Food labelling in Canada is changing. New resolutions passed by Health Canada have changed the way nutritional information will be presented to consumers, making it easier to understand exactly what you’re consuming.
While food has always had nutritional information available on the packaging, these new labels will change the way consumers shop.
How is the Label Changing?
Until now, food packaging was left to the discretion of the producer. Soup A, for example, may give nutritional information based on a serving size of 50 grams. Soup B may use a serving size of 35 grams. The consumer was left to do the mental math necessary to determine which soup would meet their needs.
Existing labels often used units of measurement that were difficult for the average consumer to picture. (Can you ladle out 40 grams of soup easily?) Those units of measure have been replaced with recognizable amounts. Click To TweetUnder the new regulations, there will be standardized serving sizes that will let you compare apples to apples, or soup to soup. The serving size will be what a typical person would eat in one serving. Yogurt packaging will reflect the serving size of ¾ cup, regardless of the package size, with the new package labels.
Units of Measurement
Existing labels often used units of measurement that were difficult for the average consumer to picture. (Can you ladle out 40 grams of soup easily?) Those units of measure have been replaced with recognizable amounts. You can easily picture ½ cup or 2 tablespoons worth of food, so you can easily determine the nutritional value of your serving. Single-serving food labels will provide the nutritional value for the entire serving.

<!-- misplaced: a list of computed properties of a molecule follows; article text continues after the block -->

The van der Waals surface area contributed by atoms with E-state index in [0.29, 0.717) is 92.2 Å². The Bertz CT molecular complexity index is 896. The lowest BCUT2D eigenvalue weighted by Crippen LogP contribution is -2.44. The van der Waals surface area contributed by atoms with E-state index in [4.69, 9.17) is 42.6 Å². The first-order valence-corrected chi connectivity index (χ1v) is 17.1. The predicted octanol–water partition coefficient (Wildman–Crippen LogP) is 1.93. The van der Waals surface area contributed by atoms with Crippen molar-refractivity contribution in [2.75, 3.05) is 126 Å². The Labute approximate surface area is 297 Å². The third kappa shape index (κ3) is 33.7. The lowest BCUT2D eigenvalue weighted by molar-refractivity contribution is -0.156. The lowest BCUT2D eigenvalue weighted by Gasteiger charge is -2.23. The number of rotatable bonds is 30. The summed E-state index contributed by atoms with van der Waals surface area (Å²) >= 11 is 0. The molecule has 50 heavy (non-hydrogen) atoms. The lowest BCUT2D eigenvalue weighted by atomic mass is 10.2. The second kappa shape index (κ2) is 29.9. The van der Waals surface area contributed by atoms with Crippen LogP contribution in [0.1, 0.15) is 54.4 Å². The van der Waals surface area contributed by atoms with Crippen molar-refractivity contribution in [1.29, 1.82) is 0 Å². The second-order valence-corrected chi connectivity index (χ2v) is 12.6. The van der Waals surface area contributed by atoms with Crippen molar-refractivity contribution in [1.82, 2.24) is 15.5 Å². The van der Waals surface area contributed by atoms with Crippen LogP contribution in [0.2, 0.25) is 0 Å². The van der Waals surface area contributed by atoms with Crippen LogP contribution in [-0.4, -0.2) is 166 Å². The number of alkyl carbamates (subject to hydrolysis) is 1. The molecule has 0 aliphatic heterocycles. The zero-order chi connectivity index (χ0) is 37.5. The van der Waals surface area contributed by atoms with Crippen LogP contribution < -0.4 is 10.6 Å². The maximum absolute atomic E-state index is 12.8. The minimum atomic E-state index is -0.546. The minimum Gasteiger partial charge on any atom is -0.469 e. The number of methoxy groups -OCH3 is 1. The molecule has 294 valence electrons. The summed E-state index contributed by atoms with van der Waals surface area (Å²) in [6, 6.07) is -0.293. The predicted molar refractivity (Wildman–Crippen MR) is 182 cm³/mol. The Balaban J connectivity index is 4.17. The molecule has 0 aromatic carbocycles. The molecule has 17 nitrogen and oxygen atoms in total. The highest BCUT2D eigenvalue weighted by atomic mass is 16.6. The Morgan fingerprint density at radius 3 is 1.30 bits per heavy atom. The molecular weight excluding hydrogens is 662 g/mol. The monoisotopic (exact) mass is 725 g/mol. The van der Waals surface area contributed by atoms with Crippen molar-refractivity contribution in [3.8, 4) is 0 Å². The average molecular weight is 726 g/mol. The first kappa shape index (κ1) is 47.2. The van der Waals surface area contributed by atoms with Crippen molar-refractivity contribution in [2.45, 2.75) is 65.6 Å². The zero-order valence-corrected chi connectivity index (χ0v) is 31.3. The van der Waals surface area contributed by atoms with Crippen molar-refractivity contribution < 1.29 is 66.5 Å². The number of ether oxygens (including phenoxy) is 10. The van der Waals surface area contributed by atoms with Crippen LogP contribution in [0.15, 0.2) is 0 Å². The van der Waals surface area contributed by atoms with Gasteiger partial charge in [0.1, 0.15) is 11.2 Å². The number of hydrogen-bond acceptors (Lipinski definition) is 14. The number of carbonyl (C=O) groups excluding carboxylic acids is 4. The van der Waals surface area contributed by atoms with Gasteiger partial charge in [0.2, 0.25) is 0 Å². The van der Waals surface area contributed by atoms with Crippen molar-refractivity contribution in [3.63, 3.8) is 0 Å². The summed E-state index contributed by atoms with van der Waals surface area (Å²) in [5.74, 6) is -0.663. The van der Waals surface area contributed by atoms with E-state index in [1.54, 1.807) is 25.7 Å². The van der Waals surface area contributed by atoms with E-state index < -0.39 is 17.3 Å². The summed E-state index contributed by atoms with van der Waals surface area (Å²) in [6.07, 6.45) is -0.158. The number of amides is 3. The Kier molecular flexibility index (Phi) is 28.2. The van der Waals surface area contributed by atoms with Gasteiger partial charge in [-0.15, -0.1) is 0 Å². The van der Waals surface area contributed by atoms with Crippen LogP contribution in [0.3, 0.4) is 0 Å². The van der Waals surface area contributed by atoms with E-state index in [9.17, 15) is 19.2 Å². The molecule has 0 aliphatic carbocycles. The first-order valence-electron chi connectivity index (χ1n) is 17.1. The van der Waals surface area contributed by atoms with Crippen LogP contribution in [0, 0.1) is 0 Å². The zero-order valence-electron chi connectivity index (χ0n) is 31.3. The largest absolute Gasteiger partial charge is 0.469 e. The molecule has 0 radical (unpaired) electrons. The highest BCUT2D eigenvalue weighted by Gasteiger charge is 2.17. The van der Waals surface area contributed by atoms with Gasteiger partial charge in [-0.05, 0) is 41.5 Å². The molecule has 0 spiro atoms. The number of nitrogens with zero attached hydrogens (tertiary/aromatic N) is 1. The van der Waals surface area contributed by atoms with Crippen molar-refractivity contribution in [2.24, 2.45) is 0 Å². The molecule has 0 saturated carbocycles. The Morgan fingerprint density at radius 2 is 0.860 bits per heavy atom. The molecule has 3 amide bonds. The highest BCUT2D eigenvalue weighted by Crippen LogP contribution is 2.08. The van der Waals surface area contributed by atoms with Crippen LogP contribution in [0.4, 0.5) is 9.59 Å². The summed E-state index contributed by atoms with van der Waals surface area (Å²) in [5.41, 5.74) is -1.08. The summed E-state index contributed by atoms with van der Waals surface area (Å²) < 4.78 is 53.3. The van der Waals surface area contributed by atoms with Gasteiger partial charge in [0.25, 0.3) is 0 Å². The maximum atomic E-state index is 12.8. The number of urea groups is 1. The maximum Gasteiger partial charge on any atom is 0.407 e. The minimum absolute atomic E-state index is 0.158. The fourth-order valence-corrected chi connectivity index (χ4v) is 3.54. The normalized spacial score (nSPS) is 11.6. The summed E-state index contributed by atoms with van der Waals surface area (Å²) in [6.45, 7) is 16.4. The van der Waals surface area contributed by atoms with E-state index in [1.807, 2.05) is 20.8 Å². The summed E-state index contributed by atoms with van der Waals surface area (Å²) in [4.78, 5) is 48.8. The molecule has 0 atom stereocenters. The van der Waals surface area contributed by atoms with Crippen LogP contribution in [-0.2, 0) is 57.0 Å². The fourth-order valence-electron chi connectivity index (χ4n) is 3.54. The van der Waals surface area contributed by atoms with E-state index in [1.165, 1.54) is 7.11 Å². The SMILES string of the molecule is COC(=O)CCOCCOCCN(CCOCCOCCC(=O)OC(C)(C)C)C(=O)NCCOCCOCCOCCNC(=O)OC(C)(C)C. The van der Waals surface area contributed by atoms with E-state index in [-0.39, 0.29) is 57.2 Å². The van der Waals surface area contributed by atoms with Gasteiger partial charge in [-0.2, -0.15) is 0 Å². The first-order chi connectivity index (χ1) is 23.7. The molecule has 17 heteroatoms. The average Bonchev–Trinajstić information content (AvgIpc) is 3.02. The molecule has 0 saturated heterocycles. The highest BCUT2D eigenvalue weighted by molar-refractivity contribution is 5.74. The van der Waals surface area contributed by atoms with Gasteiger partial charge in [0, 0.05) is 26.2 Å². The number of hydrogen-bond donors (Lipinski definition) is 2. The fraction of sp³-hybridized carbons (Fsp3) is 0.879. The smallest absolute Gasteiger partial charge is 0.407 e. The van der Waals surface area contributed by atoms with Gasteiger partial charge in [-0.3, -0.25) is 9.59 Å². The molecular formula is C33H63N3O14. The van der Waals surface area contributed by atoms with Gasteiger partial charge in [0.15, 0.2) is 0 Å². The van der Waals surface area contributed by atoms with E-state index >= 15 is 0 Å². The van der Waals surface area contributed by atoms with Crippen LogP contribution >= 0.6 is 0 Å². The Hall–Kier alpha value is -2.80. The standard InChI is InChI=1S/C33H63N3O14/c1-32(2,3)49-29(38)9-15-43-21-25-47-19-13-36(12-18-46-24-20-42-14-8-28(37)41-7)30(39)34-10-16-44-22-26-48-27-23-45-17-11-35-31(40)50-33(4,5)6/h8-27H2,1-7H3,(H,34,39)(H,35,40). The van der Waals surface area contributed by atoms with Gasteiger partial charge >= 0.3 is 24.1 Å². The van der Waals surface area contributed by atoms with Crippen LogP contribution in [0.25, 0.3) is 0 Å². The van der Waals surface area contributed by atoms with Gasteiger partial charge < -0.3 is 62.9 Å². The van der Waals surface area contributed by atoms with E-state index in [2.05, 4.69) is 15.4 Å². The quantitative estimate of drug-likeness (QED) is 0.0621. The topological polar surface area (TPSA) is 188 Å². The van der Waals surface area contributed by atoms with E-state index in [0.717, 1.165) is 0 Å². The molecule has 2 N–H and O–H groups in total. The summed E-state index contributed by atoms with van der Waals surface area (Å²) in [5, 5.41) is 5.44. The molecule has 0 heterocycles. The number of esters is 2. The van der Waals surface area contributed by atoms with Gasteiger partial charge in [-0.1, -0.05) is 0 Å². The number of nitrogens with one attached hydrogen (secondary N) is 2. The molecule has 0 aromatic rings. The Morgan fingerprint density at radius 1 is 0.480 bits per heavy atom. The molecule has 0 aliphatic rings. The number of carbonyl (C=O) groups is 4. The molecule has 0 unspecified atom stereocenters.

How Will This Help Consumers?
One of the main goals of the new labeling initiative is to help consumers make healthier eating choices. Products will be labeled according to the amount of saturated fat, sugar, and sodium it contains. Some products will be exempt from labels (honey, maple syrup, and salt, for example), as well as whole milk, which has been proven to have nutritional benefits.
The label redesign will include bold fonts for key facts, underlining and new sections to help consumers read and understand the labels.
Sugars will be grouped so you can easily see all the forms of sugar that have been added to the product. Ingredients will be grouped in descending quantities, so you can understand how much sugars are added compared to other ingredients.
Products that are high in sugar, saturated fats and sodium will be required to have a warning label near the top of the package. These eye-catching warnings will allow consumers to quickly identify products that are unhealthy.
When Will the Changes Take Effect?
The amendments went into effect December of 2016. Regulated products have five years to comply with the new labelling requirements. Consumers may start noticing more and more products sporting the new labels on shelves.
The new labelling changes are another way that Health Canada is helping consumers maintain a healthy lifestyle. With more than 14 million adults in Canada reporting that they are obese or overweight, the new initiatives can be another important tool in the fight against obesity. How do you feel about the new labels? Will they make it easier to make nutritional choices?
Sarab Hans is President of Hans Dairy